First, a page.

Communication means business

25 04 2011

Imagine a basketball coach who meets with his team in the beginning of the season, assigns roles to his players…and then hardly interacts with them again.

He doesn’t communicate with his team during games. He doesn’t tell the players what he likes and dislikes about their individual performances. And he certainly doesn’t share his overall plan for the team and where each player fits into that plan as the season unfolds.

Sounds absurd, right? Well, that’s essentially how many businesses today are interacting with their employees.

In his book, You Can’t NOT Communicate, corporate communications veteran David Grossman discusses how companies that actively engage their workforce are being rewarded with higher productivity and profits, and how companies that don’t are falling behind.

Grossman, the former head of communications for McDonald’s who now owns his own firm, advises business leaders to view communication as an instrument of strategy, and a strategy in itself. It’s important to remember that employees are actual human beings, and that human beings desire certain things at their job:

1. They want to know where the organization is going and the plans to get there.

2. They want to be informed of things in a timely, honest manner.

3. They want to be able to connect the dots between their day-to-day work and the overarching business strategy and goals of the organization.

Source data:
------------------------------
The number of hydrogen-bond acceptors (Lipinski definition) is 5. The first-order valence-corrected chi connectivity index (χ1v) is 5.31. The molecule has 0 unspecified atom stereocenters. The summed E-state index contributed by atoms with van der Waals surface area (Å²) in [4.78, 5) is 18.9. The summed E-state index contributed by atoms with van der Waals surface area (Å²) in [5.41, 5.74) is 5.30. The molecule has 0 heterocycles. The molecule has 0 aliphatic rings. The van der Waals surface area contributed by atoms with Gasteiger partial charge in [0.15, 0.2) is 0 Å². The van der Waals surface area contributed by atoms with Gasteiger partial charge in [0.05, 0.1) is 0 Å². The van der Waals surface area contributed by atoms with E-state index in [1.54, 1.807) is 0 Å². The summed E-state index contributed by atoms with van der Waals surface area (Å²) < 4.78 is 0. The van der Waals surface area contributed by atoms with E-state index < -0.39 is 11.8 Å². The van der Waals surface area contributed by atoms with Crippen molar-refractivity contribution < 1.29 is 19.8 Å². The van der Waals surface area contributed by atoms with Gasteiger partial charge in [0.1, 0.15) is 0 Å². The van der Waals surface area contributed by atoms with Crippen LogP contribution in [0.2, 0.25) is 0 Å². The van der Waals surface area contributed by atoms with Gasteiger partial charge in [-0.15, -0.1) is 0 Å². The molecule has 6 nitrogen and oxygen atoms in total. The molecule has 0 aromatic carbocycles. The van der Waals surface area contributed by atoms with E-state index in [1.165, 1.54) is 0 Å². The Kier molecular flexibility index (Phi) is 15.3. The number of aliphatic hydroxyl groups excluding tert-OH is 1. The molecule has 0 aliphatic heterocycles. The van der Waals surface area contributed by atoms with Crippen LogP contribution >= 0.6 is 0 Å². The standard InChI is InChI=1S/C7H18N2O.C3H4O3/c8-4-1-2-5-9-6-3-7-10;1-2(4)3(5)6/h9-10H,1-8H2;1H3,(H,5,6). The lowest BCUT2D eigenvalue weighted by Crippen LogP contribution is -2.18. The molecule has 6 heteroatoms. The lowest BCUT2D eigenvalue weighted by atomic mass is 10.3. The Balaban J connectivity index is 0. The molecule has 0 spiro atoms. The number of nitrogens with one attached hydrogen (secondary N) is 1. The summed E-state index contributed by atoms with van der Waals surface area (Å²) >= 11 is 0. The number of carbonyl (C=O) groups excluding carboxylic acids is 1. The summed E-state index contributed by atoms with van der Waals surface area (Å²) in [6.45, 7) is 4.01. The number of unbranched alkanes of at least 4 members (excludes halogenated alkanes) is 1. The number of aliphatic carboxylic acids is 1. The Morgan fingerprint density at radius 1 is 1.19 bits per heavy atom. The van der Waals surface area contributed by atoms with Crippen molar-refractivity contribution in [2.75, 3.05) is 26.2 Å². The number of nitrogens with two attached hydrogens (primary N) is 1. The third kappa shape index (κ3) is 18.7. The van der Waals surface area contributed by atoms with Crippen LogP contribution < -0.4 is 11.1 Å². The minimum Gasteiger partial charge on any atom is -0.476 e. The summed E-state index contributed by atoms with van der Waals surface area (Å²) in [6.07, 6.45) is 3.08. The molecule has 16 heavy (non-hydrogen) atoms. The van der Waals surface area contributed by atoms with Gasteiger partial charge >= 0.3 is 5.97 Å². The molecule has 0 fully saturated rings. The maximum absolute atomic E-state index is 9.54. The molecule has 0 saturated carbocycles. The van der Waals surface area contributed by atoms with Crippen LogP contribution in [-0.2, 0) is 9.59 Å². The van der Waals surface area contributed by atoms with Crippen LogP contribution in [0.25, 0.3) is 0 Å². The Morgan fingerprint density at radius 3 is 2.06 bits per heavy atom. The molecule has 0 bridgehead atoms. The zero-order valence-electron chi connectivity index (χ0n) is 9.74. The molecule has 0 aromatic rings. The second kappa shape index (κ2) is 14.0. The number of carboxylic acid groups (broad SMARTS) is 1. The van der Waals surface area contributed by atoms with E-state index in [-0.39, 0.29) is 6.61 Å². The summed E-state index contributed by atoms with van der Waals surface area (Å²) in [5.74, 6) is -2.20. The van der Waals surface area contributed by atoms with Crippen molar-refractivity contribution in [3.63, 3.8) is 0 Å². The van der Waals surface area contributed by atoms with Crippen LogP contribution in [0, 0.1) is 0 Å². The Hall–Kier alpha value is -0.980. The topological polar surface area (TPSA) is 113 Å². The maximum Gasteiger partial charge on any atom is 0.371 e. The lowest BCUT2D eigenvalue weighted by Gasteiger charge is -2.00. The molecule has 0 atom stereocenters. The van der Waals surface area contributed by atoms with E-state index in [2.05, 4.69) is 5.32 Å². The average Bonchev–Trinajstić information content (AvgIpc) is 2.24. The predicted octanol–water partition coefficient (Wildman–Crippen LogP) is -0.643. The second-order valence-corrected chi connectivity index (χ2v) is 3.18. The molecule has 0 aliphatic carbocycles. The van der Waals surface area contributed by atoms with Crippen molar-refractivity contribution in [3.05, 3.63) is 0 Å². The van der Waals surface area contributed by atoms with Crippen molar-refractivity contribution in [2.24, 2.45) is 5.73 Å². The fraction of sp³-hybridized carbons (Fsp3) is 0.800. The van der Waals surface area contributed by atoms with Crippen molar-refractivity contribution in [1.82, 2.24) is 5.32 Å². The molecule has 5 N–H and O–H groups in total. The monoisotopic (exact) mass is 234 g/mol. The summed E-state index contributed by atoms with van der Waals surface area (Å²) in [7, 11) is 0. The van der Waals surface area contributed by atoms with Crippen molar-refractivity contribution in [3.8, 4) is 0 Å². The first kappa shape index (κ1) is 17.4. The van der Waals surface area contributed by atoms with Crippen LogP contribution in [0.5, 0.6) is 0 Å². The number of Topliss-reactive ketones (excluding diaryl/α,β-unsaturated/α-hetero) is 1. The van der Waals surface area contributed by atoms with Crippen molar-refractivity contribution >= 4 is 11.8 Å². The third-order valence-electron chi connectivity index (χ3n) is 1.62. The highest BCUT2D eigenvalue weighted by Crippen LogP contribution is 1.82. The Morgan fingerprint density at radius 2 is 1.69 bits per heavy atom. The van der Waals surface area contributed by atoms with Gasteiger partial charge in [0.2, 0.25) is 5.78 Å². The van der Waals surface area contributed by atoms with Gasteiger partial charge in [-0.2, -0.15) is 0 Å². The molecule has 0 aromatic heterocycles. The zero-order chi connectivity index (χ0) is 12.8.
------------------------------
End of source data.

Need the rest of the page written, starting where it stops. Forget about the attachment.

4. They want to feel valued.

5. They want a feeling of community; that they are part of something larger than themselves.

6. They want a feeling of excitement.

7. They want specific feedback on their performance, whether that be recognition of a job well done, or guidance in an area where they can improve.

8. They want management that will listen to their input and make a sincere effort to follow through on that input.

By nurturing employees’ communication needs, companies create a real connection with those on “the front lines,” and good things follow:

— According to a 2006 report by The Conference Board, highly engaged employees outperform their disengaged colleagues by 20-28 percent.

— A 2006 report by Watson Wyatt Worldwide found that companies that communicate effectively have a 19.4 percent higher market premium than companies that do not.

— The Watson Wyatt report also found that shareholder returns for organizations with the most effective communication were more than 57 percent higher over a five-year period (2000-2004) than for companies with less effective communications.

Conversely, disengaged employees drain companies. A 2006 study by James Harter and Rodd Wagner titled “The Elements of Great Managing” found that:

— In a 10,000-person company, absenteeism due to disengagement results in roughly 5,000 lost days per year, which is valued at $600,000 in salary paid in which there is no work performed.

— Work groups with lower levels of engagement earn 12 percent lower customer scores than those on the higher end.

— Business units comprised of mostly disengaged employees have 31 percent more turnover than those made up of mostly engaged employees.

There are many in the business world who still view a strategic approach to internal communications as a “luxury” — something that’s nice to have, but not as essential as Accounting or IT. But, clearly, the statistics say otherwise.

“Savvy business leaders have seen firsthand the power of good employee communication and how it can drive business success from the inside out,” Grossman writes. “Quite simply, it helps people and organizations be even better.”

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